The leaf and stem mines of British flies and other insects
 

(Coleoptera, Diptera, Hymenoptera and Lepidoptera)

by Brian Pitkin, Willem Ellis, Colin Plant and Rob Edmunds

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RUDBECKIA. Black-eyed-Susan and Coneflower. [Asteraceae]


Five species of Rudbeckia are recorded in Britain. All are introduced and include Black-eyed-Susan (R. hirta), Clasping-leaved Coneflower (R. amplexicaulis) and Coneflower (R. laciniata).

Two or three British miners are recorded on Rudbeckia.

A key to the European miners recorded on Rudbeckia is provided in Bladmineerders van Europa.

Rudbeckia - Rudbeckia fulgida. Image: © Brian Pitkin
Rudbeckia
Rudbeckia fulgida


Key for the identification of the known mines of British
insects (Diptera and non-Diptera) recorded on Rudbeckia


1a > Leaf-miner: A distinctive mine primarily above mid-rib, with irregular short lateral offshoots into leaf blade. Pupation external (Spencer, 1972: 51 (fig. 172), 55; Spencer, 1976: 270, 271 (fig. 486)).

Branched, whitish, upper-surface corridor; main axis overlying the midrib; side branches overlying the main lateral veins. (In Campanula and Phyteuma the mine is much less branched, sometimes nothing more than a corridor on top of the midrib). Frass in rather long strings. Usually the mines begins as a long and narrow, shallow, tortuous lower-surface corridor that ends upon the midrib but otherwise is not associated with the leaf venation. Often this initial corridor is filled with callus, and then even less conspicuous. Pupation outside the mine.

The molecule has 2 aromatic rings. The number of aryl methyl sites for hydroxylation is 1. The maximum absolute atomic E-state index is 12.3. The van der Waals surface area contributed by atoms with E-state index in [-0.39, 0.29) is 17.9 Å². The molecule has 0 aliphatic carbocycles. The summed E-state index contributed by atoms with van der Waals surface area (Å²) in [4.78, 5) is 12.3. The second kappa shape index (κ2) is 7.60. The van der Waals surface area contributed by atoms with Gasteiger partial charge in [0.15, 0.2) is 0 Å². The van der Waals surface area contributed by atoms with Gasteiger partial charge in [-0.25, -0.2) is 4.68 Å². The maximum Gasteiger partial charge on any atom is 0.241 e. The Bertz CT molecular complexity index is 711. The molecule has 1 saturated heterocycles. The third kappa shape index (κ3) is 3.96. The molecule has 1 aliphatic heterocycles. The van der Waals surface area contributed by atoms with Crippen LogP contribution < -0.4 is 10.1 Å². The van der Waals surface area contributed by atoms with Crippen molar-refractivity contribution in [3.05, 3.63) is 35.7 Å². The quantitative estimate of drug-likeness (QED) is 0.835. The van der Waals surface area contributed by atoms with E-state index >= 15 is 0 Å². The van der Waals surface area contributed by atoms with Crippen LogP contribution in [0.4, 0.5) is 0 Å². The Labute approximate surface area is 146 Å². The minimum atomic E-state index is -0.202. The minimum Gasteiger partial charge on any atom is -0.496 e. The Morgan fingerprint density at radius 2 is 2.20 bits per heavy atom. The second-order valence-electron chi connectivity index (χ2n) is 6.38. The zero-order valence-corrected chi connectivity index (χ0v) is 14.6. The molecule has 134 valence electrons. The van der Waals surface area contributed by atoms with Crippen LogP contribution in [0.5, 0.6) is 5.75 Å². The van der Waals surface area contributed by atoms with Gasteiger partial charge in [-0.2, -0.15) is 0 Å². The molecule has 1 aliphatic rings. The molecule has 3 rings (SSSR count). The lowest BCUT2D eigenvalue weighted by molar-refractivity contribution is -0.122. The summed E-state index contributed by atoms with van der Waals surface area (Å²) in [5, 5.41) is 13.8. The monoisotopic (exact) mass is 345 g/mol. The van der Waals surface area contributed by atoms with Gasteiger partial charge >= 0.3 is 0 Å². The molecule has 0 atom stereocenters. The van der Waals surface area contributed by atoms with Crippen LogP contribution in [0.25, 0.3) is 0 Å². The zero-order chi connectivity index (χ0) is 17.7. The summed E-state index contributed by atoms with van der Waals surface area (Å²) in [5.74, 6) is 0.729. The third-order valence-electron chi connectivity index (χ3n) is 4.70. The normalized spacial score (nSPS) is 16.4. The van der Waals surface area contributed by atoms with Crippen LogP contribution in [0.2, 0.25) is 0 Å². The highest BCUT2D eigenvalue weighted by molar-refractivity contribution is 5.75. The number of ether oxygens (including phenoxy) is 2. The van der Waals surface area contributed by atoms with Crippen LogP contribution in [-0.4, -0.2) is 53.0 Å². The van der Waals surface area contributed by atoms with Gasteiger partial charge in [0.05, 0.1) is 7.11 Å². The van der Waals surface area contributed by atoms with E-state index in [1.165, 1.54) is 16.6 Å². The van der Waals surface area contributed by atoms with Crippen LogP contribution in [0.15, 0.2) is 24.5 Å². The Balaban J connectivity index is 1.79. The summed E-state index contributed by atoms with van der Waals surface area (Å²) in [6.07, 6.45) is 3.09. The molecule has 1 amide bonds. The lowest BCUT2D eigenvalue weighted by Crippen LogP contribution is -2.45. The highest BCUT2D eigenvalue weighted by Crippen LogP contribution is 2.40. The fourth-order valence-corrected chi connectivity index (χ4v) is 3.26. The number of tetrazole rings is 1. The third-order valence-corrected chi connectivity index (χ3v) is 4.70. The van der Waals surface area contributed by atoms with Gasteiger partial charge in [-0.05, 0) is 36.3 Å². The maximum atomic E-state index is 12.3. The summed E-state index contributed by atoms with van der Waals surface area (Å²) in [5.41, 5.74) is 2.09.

A linear mine on the upper surface, usually following the midrib and showing side branches along the veins. The frass is in strings .

Polyphagous. On more than 40 host genera in 15 families in Britain including Bidens and Coreopsis, but not yet on Rudbeckia. Widespread throughout Britain. Also recorded in the Republic of Ireland. Widespread in continental Europe.

Liriomyza strigata (Meigen, 1830) [Diptera: Agromyzidae].

1b > Leaf-miner: Mine not primarily above mid-rib.

2

2 > Leaf-miner: Mine linear, whitish, both upper and lower surface. Pupation internal, at the end of the mine with the anterior spiracles projecting through the epidermis (Spencer, 1976: 433). Upper-surface, less often lower-surface corridor. Frass in isolated grains. Pupation within the mine, in a, usually lower-surface, pupal chamber. A long whitish upper surface corridor, which eventually goes lower surface .

Two highly polyphagous species of Chromatomyia, with indistinguishable mines, have been recorded in Britain. These are syngenesiae (Hardy) and horticola (Goureau) which can only be distinguished by the male genitalia. Both species are widespread in Britain and elsewhere, although syngenesiae is almost entirely restricted to Asteraceae. Records on Asteraceae not based on examination of male genitalia are treated in this account as Chromatomyia 'atricornis'.

Chromatomyia 'atricornis' has been recorded on Rudebeckia in Britain

Chromatomyia horticola (Goureau, 1851) [Diptera: Agromyzidae]
OR
Chromatomyia syngenesiae Hardy, 1849 [Diptera: Agromyzidae].



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